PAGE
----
It was while working with Whiteman at the age of 23 that Mercer first met Hoagy Carmichael, who was ten years his senior. Hoagy wanted to write songs, and gave Mercer a melody he’d been toying with. Johnny quickly did what he did best—he wrote words for it that both accentuated and enriched the existing beauty and arc of the melody. Reflecting the southern heritage that both men shared, it was called “Lazybones,” and as recorded by the Whiteman Orchestra with Mercer in the lead, it became the first of many hits these two legends would write together.
Soon Mercer was writing words with a wide variety of composers, including Wizard of Oz tunesmith Harold Arlen, and the “King of Swing,” Benny Goodman. With Jack Teagarden, a trombonist in Whiteman’s band, Mercer both wrote songs and recorded a few duet records, which did fairly well on the Hit Parade. Those records caught the attention of RKO Pictures, and they invited him to Hollywood to write songs for the movies, an assignment he happily accepted.
And he thrived at it: With Richard Whiting he wrote classics such as “Hooray for Hollywood” for the movie Hollywood Hotel, starring Benny Goodman. He was concurrently becoming a regular guest performer on Goodman’s radio show Camel Caravan, and by the close of the ’30s he was one of America’s most famous and beloved songwriters.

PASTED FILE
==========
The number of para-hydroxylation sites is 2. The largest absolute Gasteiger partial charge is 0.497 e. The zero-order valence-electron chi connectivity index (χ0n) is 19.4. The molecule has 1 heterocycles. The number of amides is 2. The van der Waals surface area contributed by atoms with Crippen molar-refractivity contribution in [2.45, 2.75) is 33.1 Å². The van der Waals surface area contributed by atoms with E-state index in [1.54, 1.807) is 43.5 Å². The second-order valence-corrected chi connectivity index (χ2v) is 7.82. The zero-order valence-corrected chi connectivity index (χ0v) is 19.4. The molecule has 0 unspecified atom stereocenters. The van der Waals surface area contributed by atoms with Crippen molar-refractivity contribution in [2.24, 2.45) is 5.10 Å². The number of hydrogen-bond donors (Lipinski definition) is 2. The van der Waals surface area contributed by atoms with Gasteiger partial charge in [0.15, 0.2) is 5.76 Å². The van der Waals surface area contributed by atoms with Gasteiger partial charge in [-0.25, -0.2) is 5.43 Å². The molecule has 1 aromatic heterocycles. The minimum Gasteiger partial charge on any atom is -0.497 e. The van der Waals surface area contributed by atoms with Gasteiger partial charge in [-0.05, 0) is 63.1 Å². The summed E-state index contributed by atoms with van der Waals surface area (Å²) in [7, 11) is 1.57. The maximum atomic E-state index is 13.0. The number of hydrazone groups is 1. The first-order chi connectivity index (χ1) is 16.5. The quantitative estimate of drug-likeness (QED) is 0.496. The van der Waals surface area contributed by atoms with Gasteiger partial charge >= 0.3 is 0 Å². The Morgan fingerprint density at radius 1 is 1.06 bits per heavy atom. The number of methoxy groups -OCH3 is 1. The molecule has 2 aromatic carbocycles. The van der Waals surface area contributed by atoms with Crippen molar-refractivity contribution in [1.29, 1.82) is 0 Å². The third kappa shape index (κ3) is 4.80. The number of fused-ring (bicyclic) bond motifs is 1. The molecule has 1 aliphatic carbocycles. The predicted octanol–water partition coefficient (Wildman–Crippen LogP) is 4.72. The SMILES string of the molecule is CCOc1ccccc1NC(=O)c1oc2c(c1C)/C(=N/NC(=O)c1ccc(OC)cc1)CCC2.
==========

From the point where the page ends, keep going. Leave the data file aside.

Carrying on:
In the early ’40s came the first of his own radio shows called Johnny Mercer’s Music Shop, on which he would tell funny stories, perform his own songs, and feature other singers. When he wasn’t on the air he was busy writing new songs, and with Hoagy Carmichael he wrote a short-lived Broadway musical called “Walk With Music.”
He was as enterprising as he was creative. Along with businessman Glen Wallachs, and his fellow songwriter Buddy DeSylva, Mercer co-founded Capitol Records in 1942. By doing some clever recycling of used and scrap discs, Capitol was able to do well even during World War II despite the shellac ration, which made the manufacture of new LPs impossible.